Question: How is the Church to Talk About Sex?

What do you think?

How should the church be addressing the subject of sex?

Think for a moment about our context:

1. We live in a highly sexualized culture. Sexual images are everywhere (advertising, various forms of entertainment, etc.). News in pop culture ranges from “wardrobe malfunctions” at the half time of a Super Bowl show to celebrities who have become well known for their sexual exploits. Scandals have involved politicians, ministers, public school teachers, and other public figures. It has only been a few years ago a number of priests were named for their involvement with minors. On and on it goes. So what does the church say regarding sex in such a culture?

2. We live in a time in which many, many people are getting married who have never witnessed a healthy marriage anywhere at anytime. Couples in premarital counseling may have read a book regarding marital sex or they may have had conversations with a counselor. Far too many people, however, get married with only the information they got off the street. What does the church say regarding sex that might help and bless these couples?

3. Many people have much information about sex. Information is readily available everywhere. However, (and this is huge) so many people have no idea about the meaning, function, and purpose of sex within a marriage. Consequently, this becomes just one more expression of self-centeredness within a marriage. What does the church say regarding the meaning of sex?

The question:

How is the Church to Talk About Sex? How are these issues best addressed? How is sexuality from a biblical perspective best addressed?

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Please note: I reserve the right to delete comments that are offensive or off-topic.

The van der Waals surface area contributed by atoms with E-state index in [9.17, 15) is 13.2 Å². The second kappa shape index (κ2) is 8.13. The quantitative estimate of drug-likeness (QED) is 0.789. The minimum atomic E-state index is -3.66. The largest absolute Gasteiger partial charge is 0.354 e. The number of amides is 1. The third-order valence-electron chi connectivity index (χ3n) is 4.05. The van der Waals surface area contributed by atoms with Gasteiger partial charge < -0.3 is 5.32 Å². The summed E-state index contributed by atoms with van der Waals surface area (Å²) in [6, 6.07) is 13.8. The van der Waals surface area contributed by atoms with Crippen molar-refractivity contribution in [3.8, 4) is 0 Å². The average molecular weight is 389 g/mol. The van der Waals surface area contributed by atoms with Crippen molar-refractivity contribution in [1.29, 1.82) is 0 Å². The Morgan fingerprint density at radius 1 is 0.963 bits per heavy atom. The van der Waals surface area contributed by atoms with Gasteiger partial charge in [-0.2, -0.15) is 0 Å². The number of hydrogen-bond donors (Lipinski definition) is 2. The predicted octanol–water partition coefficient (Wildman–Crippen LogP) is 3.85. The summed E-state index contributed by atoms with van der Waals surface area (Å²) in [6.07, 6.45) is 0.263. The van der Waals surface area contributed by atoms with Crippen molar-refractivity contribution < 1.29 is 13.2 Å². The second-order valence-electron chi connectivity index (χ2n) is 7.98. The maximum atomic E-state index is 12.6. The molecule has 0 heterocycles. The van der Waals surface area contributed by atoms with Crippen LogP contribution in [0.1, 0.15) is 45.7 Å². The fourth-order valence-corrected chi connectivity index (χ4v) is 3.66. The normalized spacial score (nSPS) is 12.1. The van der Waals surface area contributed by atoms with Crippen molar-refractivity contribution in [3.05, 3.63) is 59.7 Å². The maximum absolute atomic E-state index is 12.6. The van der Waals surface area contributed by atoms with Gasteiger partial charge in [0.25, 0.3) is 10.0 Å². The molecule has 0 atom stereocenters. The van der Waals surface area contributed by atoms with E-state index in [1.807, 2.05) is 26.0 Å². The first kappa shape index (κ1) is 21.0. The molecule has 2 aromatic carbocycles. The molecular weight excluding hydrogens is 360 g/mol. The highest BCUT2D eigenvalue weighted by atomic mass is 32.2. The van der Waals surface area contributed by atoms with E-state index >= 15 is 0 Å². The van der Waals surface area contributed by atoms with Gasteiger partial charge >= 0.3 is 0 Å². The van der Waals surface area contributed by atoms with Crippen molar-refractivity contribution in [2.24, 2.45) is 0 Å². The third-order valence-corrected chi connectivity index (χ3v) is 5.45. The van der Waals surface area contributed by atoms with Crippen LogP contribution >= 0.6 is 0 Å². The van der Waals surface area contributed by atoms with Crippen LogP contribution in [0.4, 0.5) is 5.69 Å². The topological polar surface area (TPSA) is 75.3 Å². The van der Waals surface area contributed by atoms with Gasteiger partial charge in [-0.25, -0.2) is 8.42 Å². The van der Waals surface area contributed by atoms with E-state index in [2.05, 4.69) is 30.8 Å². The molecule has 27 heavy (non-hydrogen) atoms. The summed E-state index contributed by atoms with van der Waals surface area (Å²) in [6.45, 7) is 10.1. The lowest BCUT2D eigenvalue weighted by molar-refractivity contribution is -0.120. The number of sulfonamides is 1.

• http://timothyarcher.com/kitchen Tim Archer

    I think that sexuality needs to be addressed as normally as possible. That is, it should be a normal part of our teaching, just as it is in the Bible. The Bible neither overemphasizes nor avoids it. I think we need to do the same.

    We need to emphasize that God created sex and sexuality, that it is part of his plan for mankind, and that it has a proper context. Just as the Song of Solomon has a rightful place in the Bible, so teaching about God's views on sex needs to be a part of our biblical teaching.

    Grace and peace,
    Tim Archer

    • http://intensedebate.com/people/JimMartin JimMartin

      I like your emphases here, Tim. Address this just as normally as possible. Far too often it is a crisis that prompts such teaching. Thanks very much.

    • http://www.intensedebate.com/people/JimMartin JimMartin

      I like your emphasis here, Tim. Address this just as normally as possible. Far too often it is a crisis that prompts such teaching. Thanks very much.

  • Jennifer Hines

    I think one of the most important things is for parents to communicate with their children about God's view of the gift of sex in a marriage relationship. If parents don't pass on God's teachings about sex to their children, who will? Also, hopefully people have friends or mentors in their lives that they would feel comfortable asking about this topic. It is hard to speak frankly about it, but it should be done. I agree we should not avoid this topic that we seem to be so embarrassed about. Just because it is a private matter doesn't mean that we can't talk about God's view of it's purpose in our lives. We talk about our beliefs for what is right and wrong in other matters, so we should not be afraid to include sex in those conversations. God is good, Hope In Him,
    Jennifer Hines

    • http://intensedebate.com/people/JimMartin JimMartin

      Jennifer,
      You make a very good point here. It is important to have people in your life– parents, mentors, friends, etc. with whom we can have these conversations. Thanks very much.